What is schizophrenia?
Schizophrenia is a brain disorder that distorts a person's sense of reality. It impedes a person's ability to regulate his or her emotions and often makes socializing, decision making and logical thinking very difficult. As set forth by the US National Library of Medicine, there are multiple kinds of schizophrenia: paranoid, disorganized, catatonic, undifferentiated, and residual (more info). Formerly referred to as dementia praecox (literally premature dementia), the term "schizophrenia" was coined in 1910 by the Swiss psychiatrist Eugen Bleuler and comes from the Greek roots: skhizein meaning "split" and phren meaning "heart, mind." According to the National Institute of Mental Health, schizophrenia affects approximately one percent of all Americans.
What are the causes of schizophrenia?
Though scientists have not identified a singular cause of schizophrenia, it is currently believed that a combination of genetic, environmental and prenatal factors increase a person's likelihood of having the disorder. According to the National Alliance on Mental Illness (NAMI), "Recent research has identified certain genes that appear to increase risk for schizophrenia. Like cancer and diabetes, the genes only increase the chances of becoming ill; they alone do not cause the illness."
What are the symptoms?
Symptoms of schizophrenia usually show themselves in a person's 20s or 30s and are generally separated into three categories: positive, negative and cognitive. Positive symptoms refer to symptoms present in schizophrenic patients that are not present in "normal" healthy people. These include any number of hallucinations or delusions, the most common being auditory voices that are heard. Negative symptoms refer to a lack of movement or expression in a person, deadened speech or the absence of emotion. Cognitive symptoms are symptoms relating to the person's inability to think clearly, organize, and remember. According to NAMI, "no one symptom positively identifies schizophrenia. All of the symptoms of this illness can also be found in other mental illnesses."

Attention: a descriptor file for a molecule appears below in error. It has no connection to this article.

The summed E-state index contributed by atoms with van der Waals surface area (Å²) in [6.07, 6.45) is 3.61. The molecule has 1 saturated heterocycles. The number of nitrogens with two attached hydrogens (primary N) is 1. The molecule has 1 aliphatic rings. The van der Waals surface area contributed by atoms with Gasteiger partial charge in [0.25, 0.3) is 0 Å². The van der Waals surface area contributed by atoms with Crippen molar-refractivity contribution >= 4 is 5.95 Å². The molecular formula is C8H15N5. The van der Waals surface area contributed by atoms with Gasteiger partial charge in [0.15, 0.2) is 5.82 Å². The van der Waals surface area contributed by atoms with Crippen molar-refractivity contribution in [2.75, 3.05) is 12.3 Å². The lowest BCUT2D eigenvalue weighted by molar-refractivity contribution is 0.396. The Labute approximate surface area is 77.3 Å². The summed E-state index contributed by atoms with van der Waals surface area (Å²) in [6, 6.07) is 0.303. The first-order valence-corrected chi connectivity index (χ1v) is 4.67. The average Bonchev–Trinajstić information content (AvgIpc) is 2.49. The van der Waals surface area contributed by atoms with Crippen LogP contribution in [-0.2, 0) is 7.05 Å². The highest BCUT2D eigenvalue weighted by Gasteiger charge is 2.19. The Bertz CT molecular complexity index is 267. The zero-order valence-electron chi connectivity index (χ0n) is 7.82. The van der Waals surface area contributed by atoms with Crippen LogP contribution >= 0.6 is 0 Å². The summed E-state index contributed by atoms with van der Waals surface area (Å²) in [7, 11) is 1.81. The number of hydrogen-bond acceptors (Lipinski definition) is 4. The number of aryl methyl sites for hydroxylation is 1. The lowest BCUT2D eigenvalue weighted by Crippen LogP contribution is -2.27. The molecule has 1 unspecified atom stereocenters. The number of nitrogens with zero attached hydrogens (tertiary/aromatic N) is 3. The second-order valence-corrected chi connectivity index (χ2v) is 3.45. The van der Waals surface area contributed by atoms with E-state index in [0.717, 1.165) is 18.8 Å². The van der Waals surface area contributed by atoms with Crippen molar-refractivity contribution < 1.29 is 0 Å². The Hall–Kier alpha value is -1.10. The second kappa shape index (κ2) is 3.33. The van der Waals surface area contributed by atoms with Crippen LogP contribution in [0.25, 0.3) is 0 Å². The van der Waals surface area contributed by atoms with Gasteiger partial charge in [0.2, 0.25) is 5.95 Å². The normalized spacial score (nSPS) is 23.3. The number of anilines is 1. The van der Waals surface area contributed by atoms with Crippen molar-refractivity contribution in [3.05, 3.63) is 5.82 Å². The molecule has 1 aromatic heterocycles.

Though the term's etymology may seem to suggest that people affected by schizophrenia have "split" personalities, it is a misconception. According to NAMI, multiple personalities are a symptom of dissociative identity disorder, generally caused by physical or sexual abuse, not schizophrenia. Similarly, it is also not true that people with schizophrenia are inherently violent. According to the Department of Psychology at Macalester College, "Unless patients forget to take their medications, are using drugs excessively or have a history of violence, there is no difference between the 'normal' population and the population of people with schizophrenia. This portrayal has mainly been spread through the media and if anything, people suffering from this disease are the opposite. They tend to be passive, anxious and fearful of others/the environment."
How can schizophrenia be treated?
There is no one method for treating schizophrenia as each person will need treatment tailored to their symptoms. But through counseling, support groups, and the use of anti-psychotic medications (referred to as either "conventional" for the older drugs made available in the 1950s or "atypical" for newer drugs introduced in the 1990s), people with schizophrenia can be helped.
To hear first-hand accounts from seven men and women affected by schizophrenia, visit the New York Times feature entitled: "Patient Voices: Schizophrenia."
This article was originally published in February 2011, and has been updated for the
August 2011 paperback release.
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